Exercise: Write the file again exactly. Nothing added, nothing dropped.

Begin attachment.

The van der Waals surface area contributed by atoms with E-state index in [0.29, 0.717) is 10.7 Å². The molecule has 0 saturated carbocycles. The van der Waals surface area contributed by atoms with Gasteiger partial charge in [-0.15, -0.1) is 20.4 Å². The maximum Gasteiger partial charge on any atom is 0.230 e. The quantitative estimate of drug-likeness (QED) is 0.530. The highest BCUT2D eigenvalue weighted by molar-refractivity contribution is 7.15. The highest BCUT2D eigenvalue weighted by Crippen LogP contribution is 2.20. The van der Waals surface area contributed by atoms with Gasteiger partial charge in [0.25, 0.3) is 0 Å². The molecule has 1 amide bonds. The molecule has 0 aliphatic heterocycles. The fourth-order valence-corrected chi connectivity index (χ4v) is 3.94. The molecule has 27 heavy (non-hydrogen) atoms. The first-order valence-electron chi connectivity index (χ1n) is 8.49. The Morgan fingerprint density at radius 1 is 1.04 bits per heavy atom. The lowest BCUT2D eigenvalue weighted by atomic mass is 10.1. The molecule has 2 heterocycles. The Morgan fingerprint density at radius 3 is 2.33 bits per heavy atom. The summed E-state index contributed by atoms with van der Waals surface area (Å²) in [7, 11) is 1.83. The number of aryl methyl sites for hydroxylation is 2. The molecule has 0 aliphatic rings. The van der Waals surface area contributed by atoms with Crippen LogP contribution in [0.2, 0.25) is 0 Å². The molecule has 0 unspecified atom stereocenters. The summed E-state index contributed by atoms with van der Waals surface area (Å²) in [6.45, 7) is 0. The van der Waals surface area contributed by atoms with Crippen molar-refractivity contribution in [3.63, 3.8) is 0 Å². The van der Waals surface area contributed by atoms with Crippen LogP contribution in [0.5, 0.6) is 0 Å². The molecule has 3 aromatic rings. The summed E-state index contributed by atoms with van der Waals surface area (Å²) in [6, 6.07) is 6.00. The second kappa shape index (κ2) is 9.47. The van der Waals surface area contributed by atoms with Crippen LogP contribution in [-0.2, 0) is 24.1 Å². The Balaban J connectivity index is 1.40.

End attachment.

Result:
The van der Waals surface area contributed by atoms with E-state index in [0.29, 0.717) is 10.7 Å². The molecule has 0 saturated carbocycles. The van der Waals surface area contributed by atoms with Gasteiger partial charge in [-0.15, -0.1) is 20.4 Å². The maximum Gasteiger partial charge on any atom is 0.230 e. The quantitative estimate of drug-likeness (QED) is 0.530. The highest BCUT2D eigenvalue weighted by molar-refractivity contribution is 7.15. The highest BCUT2D eigenvalue weighted by Crippen LogP contribution is 2.20. The van der Waals surface area contributed by atoms with Gasteiger partial charge in [0.25, 0.3) is 0 Å². The molecule has 1 amide bonds. The molecule has 0 aliphatic heterocycles. The fourth-order valence-corrected chi connectivity index (χ4v) is 3.94. The molecule has 27 heavy (non-hydrogen) atoms. The first-order valence-electron chi connectivity index (χ1n) is 8.49. The Morgan fingerprint density at radius 1 is 1.04 bits per heavy atom. The lowest BCUT2D eigenvalue weighted by atomic mass is 10.1. The molecule has 2 heterocycles. The Morgan fingerprint density at radius 3 is 2.33 bits per heavy atom. The summed E-state index contributed by atoms with van der Waals surface area (Å²) in [7, 11) is 1.83. The number of aryl methyl sites for hydroxylation is 2. The molecule has 0 aliphatic rings. The van der Waals surface area contributed by atoms with Crippen LogP contribution in [0.2, 0.25) is 0 Å². The molecule has 0 unspecified atom stereocenters. The summed E-state index contributed by atoms with van der Waals surface area (Å²) in [6.45, 7) is 0. The van der Waals surface area contributed by atoms with Crippen molar-refractivity contribution in [3.63, 3.8) is 0 Å². The van der Waals surface area contributed by atoms with Crippen LogP contribution in [0.5, 0.6) is 0 Å². The molecule has 3 aromatic rings. The summed E-state index contributed by atoms with van der Waals surface area (Å²) in [6, 6.07) is 6.00. The second kappa shape index (κ2) is 9.47. The van der Waals surface area contributed by atoms with Crippen LogP contribution in [-0.2, 0) is 24.1 Å². The Balaban J connectivity index is 1.40.